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Taxonomy Project RFP Considerations

We recently had a prospect ask what they needed to consider as part of their taxonomy RFP. Here are some things to include:

  1. Specific approaches to taxonomy development: steps for term extraction, approaches for automated and manual content audit procedures
  2. Taxonomy testing: What are the methods by which the taxonomy will be tested prior to deployment? What usability tests would be performed and what data would be collected?
  3. Metrics: How will search engine and web tracking metrics be used in deriving the taxonomy?
  4. Integration with content strategy: By what process will taxonomy be integrated with content strategy and content management systems?
  5. Integration with search strategy: How will the taxonomy be leveraged and integrated with search tools and mechanisms?
  6. Success factors: What are the critical success factors for taxonomy project success? How will you ensure that these are met?
  7. Project risks: What are the typical and atypical project risks? Provide a risk mitigation plan for these.
  8. Taxonomy operationalization: List clients for whom you have operationalized the taxonomy. What is the process by which you will ensure proper handoff of the taxonomy?
  9. Organizational buy in: How do you achieve organizational buy in? How are senior managers brought into the process?
  10. Hand off to technical teams: How is the taxonomy delivered for technical implementation?
  11. Tools used: What tools do you use in taxonomy development and testing?
  12. Support model: What kind of support is provided for the taxonomy process after project completion?
  13. Current or pending litigation: Is your company involved in litigation? If yes, please explain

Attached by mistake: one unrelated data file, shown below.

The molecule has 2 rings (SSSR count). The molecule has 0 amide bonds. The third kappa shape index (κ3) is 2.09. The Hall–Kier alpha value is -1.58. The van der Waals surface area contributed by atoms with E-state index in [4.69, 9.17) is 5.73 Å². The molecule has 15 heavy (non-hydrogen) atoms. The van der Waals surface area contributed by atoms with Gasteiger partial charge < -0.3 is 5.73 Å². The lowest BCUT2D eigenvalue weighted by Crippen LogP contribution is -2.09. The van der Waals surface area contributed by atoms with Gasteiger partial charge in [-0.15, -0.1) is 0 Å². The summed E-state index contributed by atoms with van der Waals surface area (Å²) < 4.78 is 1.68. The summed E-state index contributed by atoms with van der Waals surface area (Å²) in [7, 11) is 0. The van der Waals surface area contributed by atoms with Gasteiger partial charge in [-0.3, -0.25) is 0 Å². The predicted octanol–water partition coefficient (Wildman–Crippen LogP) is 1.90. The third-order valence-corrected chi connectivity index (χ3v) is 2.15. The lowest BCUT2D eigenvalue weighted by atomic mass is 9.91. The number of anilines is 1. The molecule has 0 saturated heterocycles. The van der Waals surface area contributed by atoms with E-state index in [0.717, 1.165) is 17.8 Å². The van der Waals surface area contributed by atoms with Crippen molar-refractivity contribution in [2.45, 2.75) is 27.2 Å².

14. Has your company ever defaulted on a contract or been sued for failure to comply with contract terms? If yes, please explain
  15. Has your company ever failed to complete any work awarded? If yes, please explain
  16. How do you propose that our company should hold your organization accountable for its performance in this program?
Seth Earley
Seth Earley
Seth Earley is the Founder & CEO of Earley Information Science and the author of the award winning book The AI-Powered Enterprise: Harness the Power of Ontologies to Make Your Business Smarter, Faster, and More Profitable. An expert with 20+ years experience in Knowledge Strategy, Data and Information Architecture, Search-based Applications and Information Findability solutions. He has worked with a diverse roster of Fortune 1000 companies helping them to achieve higher levels of operating performance.

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How to Design Omni-Channel IVAs That Humans Love To Use

During our webinar, "Omni-channel Virtual Assistants - The Next Frontier in Voice and Text for Customer Service guest speaker Chris Featherstone, who leads business development for AI and speech recognition services at Amazon Web Services (AWS) and Seth Earley, CEO of Earley Information Systems (EIS) discussed ways to design omni-channel virtual assistants to optimize their use across voice and text. When supported by an appropriate information architecture and designed with a deep understanding of the customer, virtual assistants can access enterprise knowledge efficiently, saving time and money. The key to success is to structure the underlying information so it can be retrieved and used by any channel, including humans, to deliver the responses that customers need. Here's a recap of the conversation.